The food is entirely courgette based, served in homemade clay bowls which have been moulded from pumpkins. Courgette soup with courgette pickles is followed by courgette risotto; for dessert, a delicious deep fried courgette flower is sprinkled with sugar. Served in the museum’s quad, all the activity gives the usually serene square the chaos and bustle of a lively community. Children make aprons, pickles, slippers and bowls at a series of making stations, where each simple, functional object can be assembled in less than 15 minutes. At one point, a wedding party wanders through, with their guests – a moving mass of pinks, florals and white – appearing more bemused than amused. Isn’t this supposed to a museum, not a farmyard? There’s a feeling that Grizedale might be lowering the tone. A reverential art crowd reduced to a squabbling mass that eat, laugh, gossip and make a mess.
In A Fair Land, German artist Jonathan Meese appears long-haired and wild-eyed, dressed head-to-toe in a black Adidas tracksuit, his mother alongside him, to preach about the totality of art, John Boorman’s cult film Zardoz (1974), compost and the importance of not voting. In the end, he believes, every action will become art. He yells at the audience until his mum tells him to stop.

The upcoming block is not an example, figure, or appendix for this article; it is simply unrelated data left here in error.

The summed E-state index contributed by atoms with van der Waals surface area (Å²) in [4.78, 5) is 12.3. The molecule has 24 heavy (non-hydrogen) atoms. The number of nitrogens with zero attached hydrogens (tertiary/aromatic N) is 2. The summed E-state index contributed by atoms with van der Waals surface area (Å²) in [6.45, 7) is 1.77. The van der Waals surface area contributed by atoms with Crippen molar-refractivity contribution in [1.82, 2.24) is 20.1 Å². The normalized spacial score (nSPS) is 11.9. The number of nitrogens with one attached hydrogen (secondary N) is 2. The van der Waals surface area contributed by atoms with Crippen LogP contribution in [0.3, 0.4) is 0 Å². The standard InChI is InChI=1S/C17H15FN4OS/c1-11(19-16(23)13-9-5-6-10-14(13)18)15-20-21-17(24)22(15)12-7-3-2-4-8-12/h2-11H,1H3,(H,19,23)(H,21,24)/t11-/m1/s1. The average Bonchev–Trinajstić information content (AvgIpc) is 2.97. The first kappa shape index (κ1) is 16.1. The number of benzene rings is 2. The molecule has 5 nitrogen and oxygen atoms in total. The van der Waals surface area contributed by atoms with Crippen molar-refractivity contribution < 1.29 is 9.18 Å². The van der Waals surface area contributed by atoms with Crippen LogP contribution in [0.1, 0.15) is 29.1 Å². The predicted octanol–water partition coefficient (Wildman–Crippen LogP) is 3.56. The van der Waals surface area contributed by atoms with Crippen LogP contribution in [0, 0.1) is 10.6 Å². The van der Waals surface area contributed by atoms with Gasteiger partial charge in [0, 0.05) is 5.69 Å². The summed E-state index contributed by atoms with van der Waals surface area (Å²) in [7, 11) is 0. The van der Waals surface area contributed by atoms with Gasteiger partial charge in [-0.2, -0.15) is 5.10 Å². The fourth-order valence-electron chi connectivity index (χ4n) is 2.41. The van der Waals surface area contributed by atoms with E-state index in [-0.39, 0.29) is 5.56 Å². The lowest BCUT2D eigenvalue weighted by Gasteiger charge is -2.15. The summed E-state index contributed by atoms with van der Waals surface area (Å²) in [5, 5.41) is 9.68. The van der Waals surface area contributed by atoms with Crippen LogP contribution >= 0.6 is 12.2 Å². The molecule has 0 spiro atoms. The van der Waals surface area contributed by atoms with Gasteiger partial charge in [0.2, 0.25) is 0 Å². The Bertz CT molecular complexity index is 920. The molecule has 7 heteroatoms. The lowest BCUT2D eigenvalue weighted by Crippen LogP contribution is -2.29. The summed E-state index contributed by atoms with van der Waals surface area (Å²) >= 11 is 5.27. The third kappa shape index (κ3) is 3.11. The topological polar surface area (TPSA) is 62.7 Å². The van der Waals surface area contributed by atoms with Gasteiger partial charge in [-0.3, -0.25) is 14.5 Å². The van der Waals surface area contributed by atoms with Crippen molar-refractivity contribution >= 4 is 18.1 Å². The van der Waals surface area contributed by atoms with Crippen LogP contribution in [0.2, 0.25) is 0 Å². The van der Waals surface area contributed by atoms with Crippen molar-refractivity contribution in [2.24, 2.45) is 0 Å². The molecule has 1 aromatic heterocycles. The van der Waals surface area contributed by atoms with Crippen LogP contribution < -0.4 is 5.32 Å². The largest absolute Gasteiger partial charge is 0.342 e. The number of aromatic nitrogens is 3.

American artist Suzanne Lacy runs a ‘School for Revolutionary Girls’, in which 25 teenage girls will be put through ‘consciousness raising exercises’ that prepare each of them to make public statements at the end of the week. With the course drawing once more from the 1916 uprisings, which advocated a more empowered role for women in society, the performances are expected to explore women’s lives, then and now. The girls look at how women played an important role in the 1916 Rising, and how this linked to the Suffragette movement. There will be questions about body image, equal pay and solidarity with other women. The debate about women’s autonomy over their own bodies will be discussed – in a country where abortion is still illegal.
Self-improvement and the body comes into afternoon activities, when a 'Creative Fitness' exercise video by Marcus Coates is played in a corner of the quad, after lunch. Following a series of wrist throws, leg balances and jumps, the audience/participants end up nose down in the cobbles for a final move that takes them from horizontal to standing with one swift leap. Educated, fed and exercised, the crowd scatters, with a few self-conscious sniggers. As they make their way home, they might think a little differently about life and art. Grizedale’s project is engaging, uplifting and amusing. It brings us a little closer to our choices, to question rather than accept the decisions made for us by politicians. Like the Easter Rising, it’s an attempt to make the world different, to take control. That it may not be achievable on a grand scale is not important, because that’s no reason not to keep trying.
Main image: Glut, 2016. A crop of courgettes being grown in straw bales in the courtyard at the Irish Museum of Modern Art, Dublin for A Fair Land by Grizedale Arts. Photograph: Emily O'Callaghan